Time will tell. For now, however, I feel happy to ride my Starley and enjoy the view.

Stepping away from the buyer's guide

Words and photos by Chris Hargreaves (@openautograph).

The MODUAL tool

The MODUAL tool

The MODUAL tool is a neat project on Kickstarter right now. Whilst it makes the claim it will be the only multi-tool you will ever need, it certainly is the nicest looking one you will ever need. It’s an innovative 13 function multi-tool and accompanying tool roll that offers a portable yet powerful alternative to folding bike tools.

the MODUAL tool

In my experience these sort of tools give you much greater functionality than multitools that fold up but, take up more space. I think this is where the MODUAL wins as they’ve addressed this with the roll it comes with, which came be stowed under the saddle. What is also to like is the prices on Kickstarter. Early bird deal is still available and well worth the spend.

Read full details and back the MODUAL tool here.


‘The Toughest Race’ – An insight into the mind of racing cyclists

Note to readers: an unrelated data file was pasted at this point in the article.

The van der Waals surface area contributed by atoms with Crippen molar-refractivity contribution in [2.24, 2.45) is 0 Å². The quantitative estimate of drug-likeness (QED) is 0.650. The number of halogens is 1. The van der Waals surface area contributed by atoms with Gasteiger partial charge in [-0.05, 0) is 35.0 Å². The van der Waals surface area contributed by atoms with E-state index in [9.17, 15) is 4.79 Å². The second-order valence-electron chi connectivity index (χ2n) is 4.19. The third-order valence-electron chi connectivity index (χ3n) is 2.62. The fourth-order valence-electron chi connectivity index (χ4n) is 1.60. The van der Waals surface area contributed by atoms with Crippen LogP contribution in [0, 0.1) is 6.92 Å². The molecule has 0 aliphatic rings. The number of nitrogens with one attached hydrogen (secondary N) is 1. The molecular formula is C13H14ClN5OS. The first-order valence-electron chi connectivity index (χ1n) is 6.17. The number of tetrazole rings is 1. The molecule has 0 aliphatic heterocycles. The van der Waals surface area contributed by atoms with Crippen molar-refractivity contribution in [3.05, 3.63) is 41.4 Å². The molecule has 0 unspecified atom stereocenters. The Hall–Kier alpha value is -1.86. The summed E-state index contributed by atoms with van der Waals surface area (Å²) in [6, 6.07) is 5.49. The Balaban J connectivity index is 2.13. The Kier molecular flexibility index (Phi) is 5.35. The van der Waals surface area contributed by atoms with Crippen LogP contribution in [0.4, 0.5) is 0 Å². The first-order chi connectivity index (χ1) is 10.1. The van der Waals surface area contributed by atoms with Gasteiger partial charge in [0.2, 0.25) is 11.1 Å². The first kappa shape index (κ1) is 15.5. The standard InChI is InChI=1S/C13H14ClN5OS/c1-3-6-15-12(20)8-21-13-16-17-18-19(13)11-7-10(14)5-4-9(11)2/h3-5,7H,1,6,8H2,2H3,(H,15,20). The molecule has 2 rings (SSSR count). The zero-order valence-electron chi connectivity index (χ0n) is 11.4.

‘The Toughest Race’ follows the Neon Velo Cycling Team whilst they take on the An Post Ras (Irelands prestigious 8 day stage race). Nathaniel Rosa documents the teams journey and gives us a different perspective to racing, the riders mind.

The Ras is a UCI 2.2 stage race that has been held annually since 1953, with this year proving to be the toughest in recent history. Where last year brutal sidewinds were the enemy, this year it was an abundance of categorised climbs and the determination of the leading Irish teams to not allow any breakaway to happen. Relentless racing ensued, with hour-average speed checks of over 30mph being called over the tour radio frighteningly regularly.

By the end of the first stage it was clear to riders who hadn’t previously competed in the Ras that they were in for something quite different to a usual premiere calendar race – a race where firepower alone wasn’t cutting it – it became a mental game somewhere between ‘I can barely turn my legs over’ and ‘this is the one, do whatever it takes’.